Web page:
It was a birthday party, an end-of-the-school-year celebration and the first face-to-face meeting of pen pals at the Northland Shepherd’s Center on May 13.
Fifth-graders from St. Patrick School were there to meet their pen pals in person, entertain them with a skit and a song, and share cupcakes, pizza and ice cream floats.
The pen pals also discovered that they shared many hobbies and interests despite the decades difference in their ages.
“We both played basketball, and we like sports and music,” said fifth-grader Bri Chirpich about her 90-year-old pen pal, Mary Catherine Gibbs of North Kansas City.
Bri and 19 of her classmates exchanged correspondence with a group of seniors in Pens Across the Northland, a program introduced in January as part of the Northland Shepherd’s Center’s 25th anniversary celebration. Many of those involved are older than 65, though some members are in their 50s and early 60s.
Writing letters gave those who had lived through many decades a chance to recount their experiences and memories, and it connected 10- and 11-year-old youngsters with an older generation. The pen pal program is one of the activities at the center’s Learning & Laughter club, which meets on the second and fourth Wednesdays of every month.
The letters were not sent through the mail. Instead, packets were hand-delivered between the school and the center throughout the month. Typically, the students would receive letters from their pen pals on the second Wednesday of the month.
For a generation used to communicating electronically, “when they got their letters, it was like opening gifts,” said teacher Debbie Blackman of the students’ response. “They were so excited.”
Students then would work on their letters in class, and their correspondence would be delivered to the seniors at Learning & Laughter on the fourth Wednesday.
Often the students embellished their letters with drawings or included photos of themselves. The Shepherd’s Center group sometimes sent along their own photos and little gifts: a ticket stub from a basketball playoffs game, a necklace, a poem.
Georgia Unroe, 83, of Kansas City, North, had a special surprise ready for meeting her pen pal, Kintzli Wagner. Unroe prepared a card with five $2 bills tucked inside: “It’s for her to open on her birthday.”
Blackman said letters from the older generation helped make history come alive for her students when they read about their pen pals’ World War II memories and about life before the Internet.
“I thought it might be educational for them to know what I did as a kid,” said Gloria Davenport, 74, of Gladstone.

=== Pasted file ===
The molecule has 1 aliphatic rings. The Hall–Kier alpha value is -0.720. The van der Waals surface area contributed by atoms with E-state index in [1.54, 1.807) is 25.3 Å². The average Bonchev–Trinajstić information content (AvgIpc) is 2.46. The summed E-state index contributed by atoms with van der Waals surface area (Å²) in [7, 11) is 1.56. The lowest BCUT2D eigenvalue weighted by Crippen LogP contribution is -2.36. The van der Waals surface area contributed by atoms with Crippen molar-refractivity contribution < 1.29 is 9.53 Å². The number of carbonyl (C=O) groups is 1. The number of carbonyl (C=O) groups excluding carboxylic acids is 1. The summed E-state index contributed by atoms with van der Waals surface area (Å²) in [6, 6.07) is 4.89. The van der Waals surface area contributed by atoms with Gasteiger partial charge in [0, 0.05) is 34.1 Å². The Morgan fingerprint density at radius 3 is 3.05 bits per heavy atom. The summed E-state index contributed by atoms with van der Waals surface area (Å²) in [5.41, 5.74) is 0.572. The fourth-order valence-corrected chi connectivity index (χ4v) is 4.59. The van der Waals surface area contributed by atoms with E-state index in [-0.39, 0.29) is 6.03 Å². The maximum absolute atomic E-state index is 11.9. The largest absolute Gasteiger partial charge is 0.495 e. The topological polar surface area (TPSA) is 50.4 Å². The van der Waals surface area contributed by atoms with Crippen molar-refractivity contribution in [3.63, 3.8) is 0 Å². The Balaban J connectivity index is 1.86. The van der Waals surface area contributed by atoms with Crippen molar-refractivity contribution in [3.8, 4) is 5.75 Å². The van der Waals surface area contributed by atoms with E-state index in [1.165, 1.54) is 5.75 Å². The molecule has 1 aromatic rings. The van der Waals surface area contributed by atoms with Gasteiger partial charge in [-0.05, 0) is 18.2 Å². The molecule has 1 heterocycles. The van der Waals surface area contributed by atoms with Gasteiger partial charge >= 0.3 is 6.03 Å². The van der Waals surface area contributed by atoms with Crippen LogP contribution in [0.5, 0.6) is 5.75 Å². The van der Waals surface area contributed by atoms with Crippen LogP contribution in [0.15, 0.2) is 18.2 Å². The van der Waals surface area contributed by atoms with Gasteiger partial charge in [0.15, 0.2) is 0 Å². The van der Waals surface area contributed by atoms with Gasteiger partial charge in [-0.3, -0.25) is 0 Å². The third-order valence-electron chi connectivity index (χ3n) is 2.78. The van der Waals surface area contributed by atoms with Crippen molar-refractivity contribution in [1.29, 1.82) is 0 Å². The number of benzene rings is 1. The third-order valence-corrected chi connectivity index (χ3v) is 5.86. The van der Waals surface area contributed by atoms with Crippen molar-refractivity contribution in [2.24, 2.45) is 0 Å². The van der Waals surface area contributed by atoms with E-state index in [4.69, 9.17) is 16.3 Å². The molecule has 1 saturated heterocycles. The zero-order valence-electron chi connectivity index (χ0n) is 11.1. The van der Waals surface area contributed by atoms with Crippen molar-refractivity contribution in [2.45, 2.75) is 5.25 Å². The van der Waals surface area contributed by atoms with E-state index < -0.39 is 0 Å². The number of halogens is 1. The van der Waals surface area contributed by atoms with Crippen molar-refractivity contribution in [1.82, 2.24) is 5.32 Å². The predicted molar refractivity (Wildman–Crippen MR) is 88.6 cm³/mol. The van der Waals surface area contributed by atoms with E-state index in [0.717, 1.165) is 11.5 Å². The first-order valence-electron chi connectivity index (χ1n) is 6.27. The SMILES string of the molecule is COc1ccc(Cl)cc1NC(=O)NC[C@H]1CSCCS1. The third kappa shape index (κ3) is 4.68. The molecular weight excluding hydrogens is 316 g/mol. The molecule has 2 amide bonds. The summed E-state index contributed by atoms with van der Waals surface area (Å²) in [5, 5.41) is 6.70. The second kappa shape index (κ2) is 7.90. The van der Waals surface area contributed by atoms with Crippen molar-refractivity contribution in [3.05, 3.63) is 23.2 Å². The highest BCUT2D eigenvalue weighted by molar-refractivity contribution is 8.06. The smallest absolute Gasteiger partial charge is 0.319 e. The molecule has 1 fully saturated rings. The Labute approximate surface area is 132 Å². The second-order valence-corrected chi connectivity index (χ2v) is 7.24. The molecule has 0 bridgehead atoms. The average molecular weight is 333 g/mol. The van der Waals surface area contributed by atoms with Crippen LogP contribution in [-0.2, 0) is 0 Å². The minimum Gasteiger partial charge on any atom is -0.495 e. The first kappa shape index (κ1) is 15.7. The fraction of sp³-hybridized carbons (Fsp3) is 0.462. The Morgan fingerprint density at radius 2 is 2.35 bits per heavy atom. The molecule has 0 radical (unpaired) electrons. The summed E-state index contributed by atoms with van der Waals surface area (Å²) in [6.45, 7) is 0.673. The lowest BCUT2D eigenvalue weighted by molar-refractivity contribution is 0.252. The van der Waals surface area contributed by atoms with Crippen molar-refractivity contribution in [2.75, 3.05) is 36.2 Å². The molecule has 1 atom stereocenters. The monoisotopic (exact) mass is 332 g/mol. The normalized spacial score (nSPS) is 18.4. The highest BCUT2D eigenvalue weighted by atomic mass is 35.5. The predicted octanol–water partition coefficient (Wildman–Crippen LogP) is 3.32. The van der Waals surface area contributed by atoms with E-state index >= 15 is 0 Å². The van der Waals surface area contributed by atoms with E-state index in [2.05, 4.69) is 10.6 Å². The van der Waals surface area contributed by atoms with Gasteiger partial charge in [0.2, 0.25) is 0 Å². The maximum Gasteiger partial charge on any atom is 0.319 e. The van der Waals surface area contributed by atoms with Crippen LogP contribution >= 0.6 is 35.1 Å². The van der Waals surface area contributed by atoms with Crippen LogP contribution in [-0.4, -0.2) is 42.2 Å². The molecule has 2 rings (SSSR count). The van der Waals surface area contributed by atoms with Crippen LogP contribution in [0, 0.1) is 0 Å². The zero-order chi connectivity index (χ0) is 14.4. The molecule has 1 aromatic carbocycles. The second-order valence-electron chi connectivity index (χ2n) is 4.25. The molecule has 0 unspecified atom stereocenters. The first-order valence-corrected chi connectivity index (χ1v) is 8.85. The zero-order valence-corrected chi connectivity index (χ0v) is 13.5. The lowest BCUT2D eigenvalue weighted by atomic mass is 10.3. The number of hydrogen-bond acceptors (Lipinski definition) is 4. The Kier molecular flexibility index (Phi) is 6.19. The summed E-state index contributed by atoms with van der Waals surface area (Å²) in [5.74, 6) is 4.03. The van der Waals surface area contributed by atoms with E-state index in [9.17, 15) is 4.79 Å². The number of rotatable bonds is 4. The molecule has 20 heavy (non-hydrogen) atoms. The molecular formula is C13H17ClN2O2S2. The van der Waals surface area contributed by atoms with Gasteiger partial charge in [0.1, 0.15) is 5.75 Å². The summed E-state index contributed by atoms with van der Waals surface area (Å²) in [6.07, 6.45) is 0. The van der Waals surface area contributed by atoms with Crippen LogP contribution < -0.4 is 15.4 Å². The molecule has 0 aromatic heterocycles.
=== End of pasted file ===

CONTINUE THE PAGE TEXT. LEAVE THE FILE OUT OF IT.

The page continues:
So she wrote to her pen pals that “we didn’t have a lot of toys — we played with the neighborhood kids and our brothers and sisters and made our own fun.”
Davenport had two pen pals: a boy, Viet Nguyen, and a girl, Ford Nelson.
Viet told Davenport in his last letter of the year that she had an interesting life story. Ford wrote that having Davenport as a pen pal “has been a very fun experience for me.”
At the Learning & Laughter meeting, the St. Patrick fifth-graders performed for the older set. One group of students acted out the comedy routine “Who’s on First?” made famous by Abbott and Costello. The other group sang a campfire song.
Then it was time for pen pals to meet each other.
Dorothy Homan, 81, of Gladstone, greeted Alice Gamble with a big hug. Homan said the pen pals program helped “relieve the emptiness in my heart due to the death of my husband.”
In one of her letters, Alice asked Homan whether she had traveled much in her life.
Homan replied with descriptions of trips taken with her husband, who had been with TWA for 40 years.
After introductions were made, the students and seniors sat together and chatted. Then it was time to decorate birthday cupcakes.
“Do you like vanilla or chocolate?” Clarence Clarke asked his pen pal, Bruce Richard, 58, of Kansas City, North.
Vanilla was the answer, which was good, Clarence said, because he already had chosen vanilla cupcakes for the two of them to decorate.
Preferring vanilla to chocolate is one of several things the two pen pals have in common. Over five months of writing to each other, they discovered they both like the color blue and airplanes.
Richard wrote to Clarence about his fascination with the Flying Tigers airplanes of World War II and how he liked drawing the planes as a child.
Clarence said his interest was in “commercial aviation” and he hopes to pursue a career as a pilot or with an airplane manufacturing company.
In a letter to Richard, Clarence wrote, “I had the chance to pass the Downtown Airport and see more planes this summer.”
Richard said the letters from Clarence gave him something to look forward to.
The students were required to follow a letter format with a salutation and a greeting. There were no guidelines about length, and Blackman didn’t edit the letters.
Many of the students wrote in cursive penmanship, which is taught in second grade at St. Patrick. But most of what students read is typed text, so making out cursive was sometimes difficult for them.
“They aren’t used to reading cursive,” Blackman said. “I had to decipher handwriting for them at times.”
To encourage the nearly lost art of letter writing, all participants — young and old alike — were given gifts of stationery at the end of the meeting by Judy Rychlewski, a volunteer who coordinated the pen pal program.
By all accounts, Pens Across the Northland was a success.
“This program warmed my heart,” said Paula Cramer of Smithville, who came to pick up her mother, Joan Roberts, 89, of Gladstone, at the end of the meeting.
Cramer described the pen pal program as a much-needed, old-fashioned way of communicating.
“There needs to be more real-time, eye-to-eye contact in order to learn how to understand people and interpret nonverbal communication,” she said.
Plans for next year include expanding the program and starting earlier in the school year.